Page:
There isn’t too much that bugs me. I’m a fairly open-minded person. If two people want to get married, they should be able to get married. If those same people want to adopt a family, they should be able to do that, too. Who am I to say whether it’s right or wrong? If you want to ride your bike to work, go for it, but I’m going to ride in the A/C comfort of my car. Yes, I know it runs on gas. Not all of us can afford to buy a new hybrid. Although, in my humble opinion, I think that should be the choice for the next generation of cars. If that’s only what’s available, that’s all people will buy. Right? Just like big screen TVs.
Anyway, my point is, there are few things that get me riled up.
Our flag is something I take very seriously. And by our flag, I mean the national flag of the United States of America. The Stars & Stripes, Old Glory, or even the Star Spangled Banner. It’s a flag we all know by sight. But one we don’t see often enough.
Some of you may remember my foray into the retail world last year, to purchase a new flag for my house. It’s time again to get a new one. I had no trouble this year, as the blue store with the smiley faces had a whole section with a wide variety. They even offered the one with the 20 foot flagpole, which I’m not allowed to have in my neighborhood. Damn HOA.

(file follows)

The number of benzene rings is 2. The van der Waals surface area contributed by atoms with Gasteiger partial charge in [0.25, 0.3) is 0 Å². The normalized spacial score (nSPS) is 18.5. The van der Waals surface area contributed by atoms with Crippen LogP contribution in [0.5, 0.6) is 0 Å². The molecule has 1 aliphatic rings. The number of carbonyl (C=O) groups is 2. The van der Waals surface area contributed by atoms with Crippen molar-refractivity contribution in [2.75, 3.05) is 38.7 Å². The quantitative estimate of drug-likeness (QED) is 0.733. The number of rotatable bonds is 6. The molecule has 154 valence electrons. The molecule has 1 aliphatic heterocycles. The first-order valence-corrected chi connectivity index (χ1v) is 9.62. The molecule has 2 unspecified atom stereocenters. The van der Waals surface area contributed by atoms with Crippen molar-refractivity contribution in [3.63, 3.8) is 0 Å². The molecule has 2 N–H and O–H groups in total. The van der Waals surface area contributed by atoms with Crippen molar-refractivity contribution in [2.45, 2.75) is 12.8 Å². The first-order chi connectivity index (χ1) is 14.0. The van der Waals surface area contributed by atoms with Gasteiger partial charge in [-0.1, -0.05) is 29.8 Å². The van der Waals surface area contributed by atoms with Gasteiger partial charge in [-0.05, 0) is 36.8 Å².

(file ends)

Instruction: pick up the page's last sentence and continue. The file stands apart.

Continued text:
No, what has me all riled up today is this:
Since when is the flag that represents our nation referred to as “the Fourth of July” flag? When our veteran’s are honored, are we supposed to raise the Fourth of July flag? When a new president is sworn in, does he promise to defend the Fourth of July flag? Does this mean we can only be in the Olympics in July? Or the UN can only meet in July? For the other months, how will anyone know this is the United States of America?
Anyone on the planet can recognize the American flag.
It’s a shame one major retailer in America…doesn’t.
I’m sorry bull's-eye store. You have just lost my business.
"If anyone, then, asks me the meaning of our flag, I say to him - it means just what Concord and Lexington meant; what Bunker Hill meant; which was, in short, the rising up of a valiant young people against an old tyranny to establish the most momentous doctrine that the world had ever known - the right of men to their own selves and to their liberties." ~Henry Ward Beecher